What to do with should/flinches: TDT-stable internal incentives

[epistemic status: current hypothesis, backed by some simple theory, and virtually no empirical evidence yet]

{Part of the thinking going into my Psychology and Phenomenology of Productivity sequence}

The situation

I’ve been having an anxious and unproductive week. There’s a project that I intend to be working on, but I’ve been watching myself procrastinate (fairly rare for me these days), and work inefficiently.

More specifically this situation occurs:

I’m sitting down to start working. Or I am working, and I encounter a point of ambiguity, and my attention flinches away. Or I’m taking a break and am intended to start working again.

At that moment, I feel the pressure of the “should”, the knowing that I’m supposed to/I reflectively want to be making progress, and also feel the inclination to flinch away, to distract myself with something, to flick to LessWrong (it used to be youtube, or SMBC, but I blocked those) or to get something to eat. This comes along with a clench in my belly.

The Opportunity and Obligation

This is a moment of awareness. At that moment, I am conscious of my state, I’m conscious of my desire to make progress on the project. If I do flick to LessWrong, or otherwise distract myself, I will loose that conscious awareness. I’ll still feel bad, still have the clench in my belly, but I won’t be consciously aware of the thing I’m avoiding (at least until the next moment like this one). At that moment, I’m at choice about what to do (or at least more at choice). In the next moment, if the default trajectory is followed, I won’t be.

Realizing this put’s a different flavor on procrastination. Typically, if I’m procrastinating, I have a vague “just one more” justification. It’s ok to watch just one more youtube clip, I can quit after that one. I can stay in bed for another five minutes, and then get up. But if my level of consciousness of my situation fluctuates, that justification is flatly not true.

I have the opportunity right now, to choose something different. I, in actual fact, will not have that opportunity in five minutes.

That me, right then, in that timeslice, has a specific obligation to the world. [I should maybe write a post about how my morality cashes out to different timeslices having different highly-specific obligations to serve the Good.] In that moment, I, the me that is conscious of the should, have the obligation to seize the opportunity of that increased consciousness and use it to put myself on a trajectory such that the next timeslice can effectively pursue a project that will be a tick of the world iterating to a good, safe, future.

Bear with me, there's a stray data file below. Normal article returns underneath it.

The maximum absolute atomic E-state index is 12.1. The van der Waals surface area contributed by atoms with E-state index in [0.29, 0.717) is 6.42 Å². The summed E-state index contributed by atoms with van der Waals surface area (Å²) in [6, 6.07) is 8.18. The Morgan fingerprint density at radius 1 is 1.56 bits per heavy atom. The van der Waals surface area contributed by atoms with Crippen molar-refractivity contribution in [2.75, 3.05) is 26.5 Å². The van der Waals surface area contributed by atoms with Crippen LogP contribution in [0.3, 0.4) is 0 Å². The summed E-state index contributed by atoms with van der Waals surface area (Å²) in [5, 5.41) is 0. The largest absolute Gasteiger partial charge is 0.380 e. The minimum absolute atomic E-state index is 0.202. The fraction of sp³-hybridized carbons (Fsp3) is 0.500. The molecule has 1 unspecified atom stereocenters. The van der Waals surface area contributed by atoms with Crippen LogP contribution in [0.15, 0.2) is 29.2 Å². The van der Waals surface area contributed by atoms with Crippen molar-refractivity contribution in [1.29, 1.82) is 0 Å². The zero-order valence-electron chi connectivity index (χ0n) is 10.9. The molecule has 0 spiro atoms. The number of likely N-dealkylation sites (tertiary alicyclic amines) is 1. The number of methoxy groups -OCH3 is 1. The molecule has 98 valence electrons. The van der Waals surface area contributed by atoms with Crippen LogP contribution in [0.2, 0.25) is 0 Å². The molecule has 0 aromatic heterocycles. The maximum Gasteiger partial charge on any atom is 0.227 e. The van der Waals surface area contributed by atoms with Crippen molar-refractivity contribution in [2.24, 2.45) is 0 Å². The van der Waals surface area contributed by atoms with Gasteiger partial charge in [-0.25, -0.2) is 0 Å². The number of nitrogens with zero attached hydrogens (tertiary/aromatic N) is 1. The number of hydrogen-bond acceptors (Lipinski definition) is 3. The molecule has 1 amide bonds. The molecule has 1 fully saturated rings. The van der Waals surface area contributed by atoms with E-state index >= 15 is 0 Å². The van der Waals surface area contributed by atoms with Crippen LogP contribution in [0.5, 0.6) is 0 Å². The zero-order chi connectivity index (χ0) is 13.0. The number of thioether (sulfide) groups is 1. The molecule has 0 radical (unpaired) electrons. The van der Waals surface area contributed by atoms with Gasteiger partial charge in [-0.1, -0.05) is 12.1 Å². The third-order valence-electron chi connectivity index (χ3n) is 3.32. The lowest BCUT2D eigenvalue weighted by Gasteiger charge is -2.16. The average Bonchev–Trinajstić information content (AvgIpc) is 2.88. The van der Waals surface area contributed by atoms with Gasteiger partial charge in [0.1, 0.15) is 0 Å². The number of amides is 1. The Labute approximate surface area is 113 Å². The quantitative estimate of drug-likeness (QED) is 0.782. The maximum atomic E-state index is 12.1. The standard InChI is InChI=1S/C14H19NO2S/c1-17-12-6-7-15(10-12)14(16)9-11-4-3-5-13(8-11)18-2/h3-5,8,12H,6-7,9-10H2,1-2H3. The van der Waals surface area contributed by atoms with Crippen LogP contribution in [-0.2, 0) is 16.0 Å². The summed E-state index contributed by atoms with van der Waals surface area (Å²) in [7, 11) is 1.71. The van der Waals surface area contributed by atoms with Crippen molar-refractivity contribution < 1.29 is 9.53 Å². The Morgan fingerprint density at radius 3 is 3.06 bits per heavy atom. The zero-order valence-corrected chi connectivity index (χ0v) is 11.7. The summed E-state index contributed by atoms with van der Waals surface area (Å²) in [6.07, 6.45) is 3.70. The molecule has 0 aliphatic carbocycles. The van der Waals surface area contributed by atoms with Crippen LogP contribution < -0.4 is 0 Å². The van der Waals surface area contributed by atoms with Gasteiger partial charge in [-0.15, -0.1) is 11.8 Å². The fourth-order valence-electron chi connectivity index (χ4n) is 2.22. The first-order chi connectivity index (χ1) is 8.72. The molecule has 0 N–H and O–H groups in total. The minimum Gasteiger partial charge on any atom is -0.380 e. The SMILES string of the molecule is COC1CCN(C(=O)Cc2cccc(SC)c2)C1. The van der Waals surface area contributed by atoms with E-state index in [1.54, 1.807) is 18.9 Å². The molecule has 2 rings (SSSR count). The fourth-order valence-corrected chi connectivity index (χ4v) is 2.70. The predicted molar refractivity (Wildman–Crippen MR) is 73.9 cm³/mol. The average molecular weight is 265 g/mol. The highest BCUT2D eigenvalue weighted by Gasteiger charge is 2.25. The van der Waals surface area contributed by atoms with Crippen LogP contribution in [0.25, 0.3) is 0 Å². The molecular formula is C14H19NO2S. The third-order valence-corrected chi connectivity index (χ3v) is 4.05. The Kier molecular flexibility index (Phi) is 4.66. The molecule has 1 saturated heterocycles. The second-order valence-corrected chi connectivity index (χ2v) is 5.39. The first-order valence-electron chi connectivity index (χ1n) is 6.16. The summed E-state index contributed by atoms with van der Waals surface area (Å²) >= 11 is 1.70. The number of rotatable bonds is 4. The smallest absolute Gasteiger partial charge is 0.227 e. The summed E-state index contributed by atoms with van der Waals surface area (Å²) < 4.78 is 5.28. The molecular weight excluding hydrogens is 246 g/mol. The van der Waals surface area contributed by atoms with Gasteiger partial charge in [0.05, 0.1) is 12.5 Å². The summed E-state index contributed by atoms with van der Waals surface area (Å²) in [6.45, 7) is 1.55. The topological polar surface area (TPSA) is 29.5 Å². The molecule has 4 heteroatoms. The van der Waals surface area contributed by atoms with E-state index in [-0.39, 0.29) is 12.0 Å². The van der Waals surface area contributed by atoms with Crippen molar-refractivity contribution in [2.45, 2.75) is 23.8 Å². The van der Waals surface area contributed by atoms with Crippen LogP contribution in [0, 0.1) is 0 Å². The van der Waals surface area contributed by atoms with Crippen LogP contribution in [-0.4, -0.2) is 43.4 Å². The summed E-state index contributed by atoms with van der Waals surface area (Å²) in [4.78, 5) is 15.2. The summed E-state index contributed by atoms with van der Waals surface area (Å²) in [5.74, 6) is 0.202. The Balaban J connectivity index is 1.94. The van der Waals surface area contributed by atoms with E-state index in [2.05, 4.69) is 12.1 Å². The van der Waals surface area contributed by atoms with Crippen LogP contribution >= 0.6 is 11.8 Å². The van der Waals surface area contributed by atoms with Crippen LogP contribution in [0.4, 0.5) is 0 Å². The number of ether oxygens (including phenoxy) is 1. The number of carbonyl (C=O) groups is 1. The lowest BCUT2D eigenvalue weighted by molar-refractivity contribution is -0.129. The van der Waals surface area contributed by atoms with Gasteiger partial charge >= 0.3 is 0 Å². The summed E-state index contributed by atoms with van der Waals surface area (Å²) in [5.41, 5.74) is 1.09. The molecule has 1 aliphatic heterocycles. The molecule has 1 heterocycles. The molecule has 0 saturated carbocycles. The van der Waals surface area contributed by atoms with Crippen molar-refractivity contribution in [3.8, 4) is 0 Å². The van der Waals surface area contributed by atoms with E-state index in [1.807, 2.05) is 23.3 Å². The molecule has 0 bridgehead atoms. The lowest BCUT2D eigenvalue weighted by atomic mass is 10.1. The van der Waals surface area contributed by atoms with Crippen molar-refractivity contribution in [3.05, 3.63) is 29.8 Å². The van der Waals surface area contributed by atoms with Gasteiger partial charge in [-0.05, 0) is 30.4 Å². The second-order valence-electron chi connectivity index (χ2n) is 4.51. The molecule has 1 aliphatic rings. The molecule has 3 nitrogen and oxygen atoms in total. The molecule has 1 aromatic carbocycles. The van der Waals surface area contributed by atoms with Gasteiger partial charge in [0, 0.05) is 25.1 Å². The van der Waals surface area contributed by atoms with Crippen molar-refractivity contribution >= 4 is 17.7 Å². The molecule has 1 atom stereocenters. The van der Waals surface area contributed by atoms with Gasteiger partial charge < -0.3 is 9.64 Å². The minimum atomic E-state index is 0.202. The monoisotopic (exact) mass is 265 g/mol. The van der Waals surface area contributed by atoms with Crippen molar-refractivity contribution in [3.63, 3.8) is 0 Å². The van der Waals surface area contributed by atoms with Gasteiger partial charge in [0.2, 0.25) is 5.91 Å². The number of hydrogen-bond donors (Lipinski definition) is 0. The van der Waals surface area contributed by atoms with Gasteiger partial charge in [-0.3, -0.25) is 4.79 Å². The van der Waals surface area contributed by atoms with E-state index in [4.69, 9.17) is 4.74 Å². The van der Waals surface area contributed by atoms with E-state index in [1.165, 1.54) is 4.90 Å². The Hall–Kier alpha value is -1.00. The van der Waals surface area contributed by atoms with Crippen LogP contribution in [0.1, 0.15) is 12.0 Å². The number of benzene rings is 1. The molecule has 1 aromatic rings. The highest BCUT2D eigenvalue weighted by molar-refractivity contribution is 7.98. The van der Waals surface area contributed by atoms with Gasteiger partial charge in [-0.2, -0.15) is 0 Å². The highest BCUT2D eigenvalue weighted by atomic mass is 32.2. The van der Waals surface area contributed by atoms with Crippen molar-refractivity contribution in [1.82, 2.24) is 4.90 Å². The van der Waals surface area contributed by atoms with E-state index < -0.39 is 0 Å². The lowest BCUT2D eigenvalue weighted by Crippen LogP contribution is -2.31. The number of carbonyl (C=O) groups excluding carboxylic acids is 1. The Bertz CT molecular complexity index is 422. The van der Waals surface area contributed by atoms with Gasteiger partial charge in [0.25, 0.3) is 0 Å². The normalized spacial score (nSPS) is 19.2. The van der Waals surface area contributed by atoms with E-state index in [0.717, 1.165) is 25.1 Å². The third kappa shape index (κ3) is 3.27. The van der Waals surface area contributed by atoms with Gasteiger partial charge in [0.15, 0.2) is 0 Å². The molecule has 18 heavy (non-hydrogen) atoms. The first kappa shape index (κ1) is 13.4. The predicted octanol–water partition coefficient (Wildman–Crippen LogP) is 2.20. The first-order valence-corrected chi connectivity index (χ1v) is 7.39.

The problem

The naive way to seize on that opportunity is to force myself do the task.

There’s a problem with that solution, aside even from the fact that it doesn’t seem like it will work (it’s typically a red flag when one’s plan is “I’ll just use will power”). Even if I could reliably seize on my moment of awareness to force myself to overcome the aversion of my flinch response, doing so would disincentivize me from noticing in the first place.

Doing that would be to install a TAP: whenever I notice myself with a should/flinch, I’ll immediately grit my teeth and preform an effortful and painful mental action. This is conditioning my brain to NOT notice such experiences.

Which is to say, the “just do it” policy is not stable. If I successfully implemented it, I would end up strictly worse off, because I’d still be procrastinating, but I would be much less likely to notice my procrastination.

A guess at a solution

After having noticed this dynamic this week, this is the approach that I’m trying: when I notice the experience of an entangled “should” and the flinch away from it, I orient to hold both of them. More specifically, I move into facilitation mode, where my goal is to make sure that the concerns of both parts are heard and taken into account. Not to force any action, but to mediate between the two conflicting threads.

(Taking advantage of fleeting moments of increased consciousness to hold the concerns of two inchoate and conflicting things at once, is a bit tricky, but I bet I’ll aquire skill with practice.)

If I were to generalize this goal it is something like: when I have a moment of unusual awareness of a conflict, I move to in the direction of increased awareness.

I’ve only been doing this for a few days, so my n is super small, and full of confounds, but this seems to have lead to more time spent dialoguing parts, and days this week have been increasingly focused and productive.


5 thoughts on “What to do with should/flinches: TDT-stable internal incentives

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